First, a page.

This entry is dated 31 March 1948. It was only a few days before the Great Master’s soul left his body to go home, on 2 April.
On the 6th Munshi Ram wrote:
Alas! In the twinkling of an eye the company of my Beloved has come to an end. I had not yet seen the face of the flower (my Beloved) to my heart’s content, and the spring is over.
Many of us have experienced that feeling of loss and desolation and unreality on receiving similar news.
But even the Masters have a specific time-span that they spend here. And this brings us back to the temporary nature of this existence. We try to remember where we were ten years ago. Let us rather consider how quickly those years have flown by – and that the only thing of permanence in our life is our Master and the fact that he accepted us for initiation. The Master is the only constant we can cling to.
Do we really want to suffer the illusion of another lifetime? How many thousands, perhaps millions of lives, have we had? We have lived through 8,400,000 species, at least once. In one lifetime after another, we have suffered agony, sorrow, pain and loss, experienced joy, happiness and sweetness, but all of these have been short-lived.
At last it is drawing to a close. Why prolong it by half-hearted attempts to reach our real goal? We should work with total dedication at becoming true disciples, with no other desire than to obey our Master’s instructions and live in his will.
We can do it. But if we do not make the effort, if we do not desire this with every breath, there is no guarantee that we will not have to come back.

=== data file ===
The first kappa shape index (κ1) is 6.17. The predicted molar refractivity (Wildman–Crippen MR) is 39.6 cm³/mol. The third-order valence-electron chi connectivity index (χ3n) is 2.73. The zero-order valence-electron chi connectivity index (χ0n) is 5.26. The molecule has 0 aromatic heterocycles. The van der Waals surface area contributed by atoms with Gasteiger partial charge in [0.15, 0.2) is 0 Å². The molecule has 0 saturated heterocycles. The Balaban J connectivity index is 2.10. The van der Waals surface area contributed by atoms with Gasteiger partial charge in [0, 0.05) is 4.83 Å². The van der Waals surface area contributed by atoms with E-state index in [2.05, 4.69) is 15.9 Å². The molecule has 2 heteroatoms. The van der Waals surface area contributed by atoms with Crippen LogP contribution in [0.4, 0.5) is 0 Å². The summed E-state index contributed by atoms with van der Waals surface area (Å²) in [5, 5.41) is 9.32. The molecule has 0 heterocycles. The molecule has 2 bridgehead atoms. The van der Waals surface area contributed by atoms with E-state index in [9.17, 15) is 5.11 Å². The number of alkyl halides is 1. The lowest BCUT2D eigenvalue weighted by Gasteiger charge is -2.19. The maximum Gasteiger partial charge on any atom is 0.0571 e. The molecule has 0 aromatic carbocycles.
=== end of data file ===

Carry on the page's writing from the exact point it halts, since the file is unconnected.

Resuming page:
Is the illusion so powerful that the Master and the path we follow become only secondary? We’re here now; we have to live through this lifetime, perform our worldly duties, even enjoy worldly pleasures. But let us look at our priorities.
We have two types of activities that we must perform. We have to do what is required of us to complete this lifetime – and we have to do what is required to stay focused on the real thing, the path on to which we have been initiated.
In Divine Light Maharaj Charan Singh tells us:
Who or what is in love with and attached to the objects of the world? It is our mind. Therefore, if there is any obstacle between the soul and the Lord, it is truly our mind.
A little further on he continues:
What do we mean by the term: controlling the mind? Just as the soul is of the essence of the Lord, so is the mind no mean power. It is of the essence of Brahm, and its origin is in Trikuti (the second spiritual region). But alas! Caught in the network of illusion, it has forgotten its place of origin. The soul has become its hand-maid, and both are tied together, as it were, in a knot. So long as the soul does not give up the company of the mind, it can never know itself.
How can we know ourselves? At this stage, we intellectually accept what the Masters tell us, that we are part of God, that we are a drop of the ocean of divinity. They tell us we have the potential to be God, we can merge back into Him and become one with Him.
In truth we have no concept of what this means, because at this stage we cannot imagine God’s greatness. So until we reach that stage, we do not know the greatness that is hidden within ourselves, we do not understand our potential. We accept what our Master tells us, but we do not know. That will only happen when we give up the company of the mind. And that can be achieved only through meditation.
So, that is the main object to aim for. We must fight the mind, we must get it under control. Soami Ji says in Sar Bachan Poetry that no one can describe the glory of the moment when the mind is still and the soul is in a state of complete absorption.
If we spend our lifetime trying to achieve this, with all our heart and soul, even if we don’t succeed, it will be a lifetime well spent – because we will have moved that much closer to freedom from this illusion, forever!